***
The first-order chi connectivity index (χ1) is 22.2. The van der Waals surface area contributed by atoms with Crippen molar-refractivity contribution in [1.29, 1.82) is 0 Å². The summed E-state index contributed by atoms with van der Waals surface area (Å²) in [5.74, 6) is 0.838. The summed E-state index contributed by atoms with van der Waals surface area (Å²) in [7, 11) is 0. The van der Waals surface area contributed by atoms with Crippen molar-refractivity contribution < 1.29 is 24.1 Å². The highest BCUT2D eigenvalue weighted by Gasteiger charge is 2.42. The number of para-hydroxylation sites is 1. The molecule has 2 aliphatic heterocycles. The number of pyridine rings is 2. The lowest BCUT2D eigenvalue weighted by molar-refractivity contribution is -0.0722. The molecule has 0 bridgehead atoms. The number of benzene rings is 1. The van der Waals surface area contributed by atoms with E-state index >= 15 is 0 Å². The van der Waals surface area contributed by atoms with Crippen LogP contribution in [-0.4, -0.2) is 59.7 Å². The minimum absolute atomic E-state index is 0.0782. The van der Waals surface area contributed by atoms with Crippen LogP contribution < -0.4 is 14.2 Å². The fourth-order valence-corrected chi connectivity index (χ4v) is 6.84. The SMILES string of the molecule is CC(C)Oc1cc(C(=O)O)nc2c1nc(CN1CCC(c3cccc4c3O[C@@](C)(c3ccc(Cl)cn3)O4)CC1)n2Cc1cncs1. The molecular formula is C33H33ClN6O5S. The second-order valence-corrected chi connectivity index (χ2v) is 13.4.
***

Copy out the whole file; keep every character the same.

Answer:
The first-order chi connectivity index (χ1) is 22.2. The van der Waals surface area contributed by atoms with Crippen molar-refractivity contribution in [1.29, 1.82) is 0 Å². The summed E-state index contributed by atoms with van der Waals surface area (Å²) in [5.74, 6) is 0.838. The summed E-state index contributed by atoms with van der Waals surface area (Å²) in [7, 11) is 0. The van der Waals surface area contributed by atoms with Crippen molar-refractivity contribution < 1.29 is 24.1 Å². The highest BCUT2D eigenvalue weighted by Gasteiger charge is 2.42. The number of para-hydroxylation sites is 1. The molecule has 2 aliphatic heterocycles. The number of pyridine rings is 2. The lowest BCUT2D eigenvalue weighted by molar-refractivity contribution is -0.0722. The molecule has 0 bridgehead atoms. The number of benzene rings is 1. The van der Waals surface area contributed by atoms with E-state index >= 15 is 0 Å². The van der Waals surface area contributed by atoms with Crippen LogP contribution in [-0.4, -0.2) is 59.7 Å². The minimum absolute atomic E-state index is 0.0782. The van der Waals surface area contributed by atoms with Crippen LogP contribution < -0.4 is 14.2 Å². The fourth-order valence-corrected chi connectivity index (χ4v) is 6.84. The SMILES string of the molecule is CC(C)Oc1cc(C(=O)O)nc2c1nc(CN1CCC(c3cccc4c3O[C@@](C)(c3ccc(Cl)cn3)O4)CC1)n2Cc1cncs1. The molecular formula is C33H33ClN6O5S. The second-order valence-corrected chi connectivity index (χ2v) is 13.4.